This study examined acute withdrawal symptoms and persistent withdrawal symptoms following four weeks of buprenorphine treatment in non-Hispanic Caucasian, African-American and Hispanic participants. We hypothesized that objective withdrawal symptoms would be higher in minority participants and subjective withdrawal symptoms would be higher in non-Hispanic Caucasians. The data do not support this hypothesis. During induction, Non-Hispanic Caucasians tended to have higher levels of both objective and subjective withdrawal symptoms, but the three groups had similar scores after completing the buprenorphine stabilization.
We also hypothesized that minority participants would report fewer adverse events than non-Hispanic Caucasians during buprenorphine administration. The data partially support this hypothesis with similar rates of adverse event reported in non-Hispanic Caucasian and Hispanic participants but lower rates of adverse events in African-Americans. The racial-ethnic differences in adverse events appear to be related to adverse events that were not study related. Thus, the data may support the idea suggested by (Kosten & Rayford, 1995
) that African-Americans may be hesitant to report adverse events. However, given the data, we cannot rule out the possibility that factors other than underreporting resulted in the between-group differences.
Some prior studies have reported higher attrition in minority participants during substance abuse treatment (Booth, et al., 1992
) (McCaul, et al., 2001
) (Mertens & Weisner, 2000
). We found similar rates of study attrition in the three groups. This finding is consistent with the report by (Kosten & Rayford, 1995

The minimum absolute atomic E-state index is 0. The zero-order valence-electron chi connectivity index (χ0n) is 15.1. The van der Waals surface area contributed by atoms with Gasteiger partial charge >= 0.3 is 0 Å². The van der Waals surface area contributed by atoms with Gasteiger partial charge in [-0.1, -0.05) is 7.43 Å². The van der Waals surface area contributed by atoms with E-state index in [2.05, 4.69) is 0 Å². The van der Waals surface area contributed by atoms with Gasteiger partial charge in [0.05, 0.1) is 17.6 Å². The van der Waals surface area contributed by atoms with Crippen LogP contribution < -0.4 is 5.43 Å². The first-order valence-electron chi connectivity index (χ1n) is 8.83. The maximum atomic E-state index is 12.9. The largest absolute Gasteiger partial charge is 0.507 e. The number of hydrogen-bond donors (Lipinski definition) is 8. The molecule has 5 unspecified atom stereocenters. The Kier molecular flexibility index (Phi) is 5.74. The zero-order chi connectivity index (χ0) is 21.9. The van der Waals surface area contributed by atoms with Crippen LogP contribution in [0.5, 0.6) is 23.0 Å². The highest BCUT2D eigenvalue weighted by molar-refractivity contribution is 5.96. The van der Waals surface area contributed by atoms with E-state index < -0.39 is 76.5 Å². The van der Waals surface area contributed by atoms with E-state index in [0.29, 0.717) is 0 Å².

) that, as with the current report, examined attrition during buprenorphine therapy. Since buprenorphine effectively relieves uncomfortable withdrawal symptoms and decreases opioid craving, it is associated with relatively high treatment retention across racial and ethnic groups.
Opioid use differed between-groups in the 30 days prior to study entry. Minority participants reported more days of heroin use while non-Hispanic Caucasian participants reported more days of other opioid use (e.g. prescription opioids) than did minority participants. However, we did not find significant between-group differences in opioid use at the end of the buprenorphine stabilization period. About one third of participants in each group used opioids and two thirds used some drug following four weeks of buprenorphine administration. Similarly drug craving while higher in non-Hispanic Caucasians at induction, was similar following buprenorphine administration in the three groups. Thus, drug use was common during buprenorphine therapy but racial and ethnic differences were not found.
A major strength of the study is the large sample size that included many minority participants suggesting that negative findings are not due to Type II error. However, the study also has limitations. We omitted the “Other race” group which excluded a small number of participants. Hispanic, as defined for the analysis, includes both non-Hispanic Caucasian and African-American Hispanics. Mean withdrawal symptoms, both at induction and following buprenorphine, were low in all three groups. This is a secondary data analysis, so the study was not designed with the present analyses in mind. The study did not conduct Spanish-language withdrawal assessments which potentially led to reporting differences in some Hispanic participants who were not fluent in English.
In summary, racial/ethnic differences were found during a four week trial of buprenorphine administration. Non-Hispanic Caucasians tended to use more opioids other than heroin prior to study participation and had higher levels of withdrawal symptoms. However, drug use, craving, and withdrawal symptoms were similar in the three groups following buprenorphine administration. Thus, although the groups were different at induction, they showed similar symptomatology following the four week buprenorphine maintenance phase. African-Americans reported fewer adverse events during buprenorphine therapy suggesting either a more favorable course of treatment or reluctance to report adverse events to clinicians. Additional research is needed to identify factors responsible for racial differences in adverse event reporting during buprenorphine administration. The findings suggest an overall favorable treatment outcome for all three racial/ethnic groups during buprenorphine administration and suggest race/ethnicity may not play a major role in buprenorphine response and treatment retention.